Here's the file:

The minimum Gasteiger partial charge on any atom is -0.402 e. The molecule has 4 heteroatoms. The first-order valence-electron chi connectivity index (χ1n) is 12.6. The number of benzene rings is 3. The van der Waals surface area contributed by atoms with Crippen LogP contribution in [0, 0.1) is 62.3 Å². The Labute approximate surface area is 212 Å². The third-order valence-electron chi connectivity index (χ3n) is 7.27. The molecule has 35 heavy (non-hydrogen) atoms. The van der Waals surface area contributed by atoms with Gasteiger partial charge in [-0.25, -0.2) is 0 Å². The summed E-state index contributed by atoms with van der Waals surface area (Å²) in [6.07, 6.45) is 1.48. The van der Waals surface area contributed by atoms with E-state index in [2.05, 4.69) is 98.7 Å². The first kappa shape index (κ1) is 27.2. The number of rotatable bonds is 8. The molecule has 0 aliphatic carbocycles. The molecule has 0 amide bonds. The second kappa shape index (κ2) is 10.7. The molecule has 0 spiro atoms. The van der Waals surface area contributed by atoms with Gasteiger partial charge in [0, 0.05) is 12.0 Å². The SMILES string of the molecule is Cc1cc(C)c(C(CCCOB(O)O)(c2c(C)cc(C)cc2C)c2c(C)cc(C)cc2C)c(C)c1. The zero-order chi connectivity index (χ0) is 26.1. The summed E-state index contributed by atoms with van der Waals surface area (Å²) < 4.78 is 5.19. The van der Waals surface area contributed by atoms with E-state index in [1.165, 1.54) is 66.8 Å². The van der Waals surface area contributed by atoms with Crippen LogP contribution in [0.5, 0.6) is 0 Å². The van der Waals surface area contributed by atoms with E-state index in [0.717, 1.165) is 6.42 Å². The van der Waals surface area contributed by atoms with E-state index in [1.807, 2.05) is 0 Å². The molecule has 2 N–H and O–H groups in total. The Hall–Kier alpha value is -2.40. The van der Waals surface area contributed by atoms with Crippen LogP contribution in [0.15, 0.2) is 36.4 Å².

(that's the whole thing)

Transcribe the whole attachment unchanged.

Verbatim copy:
The minimum Gasteiger partial charge on any atom is -0.402 e. The molecule has 4 heteroatoms. The first-order valence-electron chi connectivity index (χ1n) is 12.6. The number of benzene rings is 3. The van der Waals surface area contributed by atoms with Crippen LogP contribution in [0, 0.1) is 62.3 Å². The Labute approximate surface area is 212 Å². The third-order valence-electron chi connectivity index (χ3n) is 7.27. The molecule has 35 heavy (non-hydrogen) atoms. The van der Waals surface area contributed by atoms with Gasteiger partial charge in [-0.25, -0.2) is 0 Å². The summed E-state index contributed by atoms with van der Waals surface area (Å²) in [6.07, 6.45) is 1.48. The van der Waals surface area contributed by atoms with E-state index in [2.05, 4.69) is 98.7 Å². The first kappa shape index (κ1) is 27.2. The number of rotatable bonds is 8. The molecule has 0 aliphatic carbocycles. The molecule has 0 amide bonds. The second kappa shape index (κ2) is 10.7. The molecule has 0 spiro atoms. The van der Waals surface area contributed by atoms with Gasteiger partial charge in [0, 0.05) is 12.0 Å². The SMILES string of the molecule is Cc1cc(C)c(C(CCCOB(O)O)(c2c(C)cc(C)cc2C)c2c(C)cc(C)cc2C)c(C)c1. The zero-order chi connectivity index (χ0) is 26.1. The summed E-state index contributed by atoms with van der Waals surface area (Å²) < 4.78 is 5.19. The van der Waals surface area contributed by atoms with E-state index in [1.165, 1.54) is 66.8 Å². The van der Waals surface area contributed by atoms with Crippen LogP contribution in [0.5, 0.6) is 0 Å². The van der Waals surface area contributed by atoms with E-state index in [0.717, 1.165) is 6.42 Å². The van der Waals surface area contributed by atoms with E-state index in [1.807, 2.05) is 0 Å². The molecule has 2 N–H and O–H groups in total. The Hall–Kier alpha value is -2.40. The van der Waals surface area contributed by atoms with Crippen LogP contribution in [0.15, 0.2) is 36.4 Å².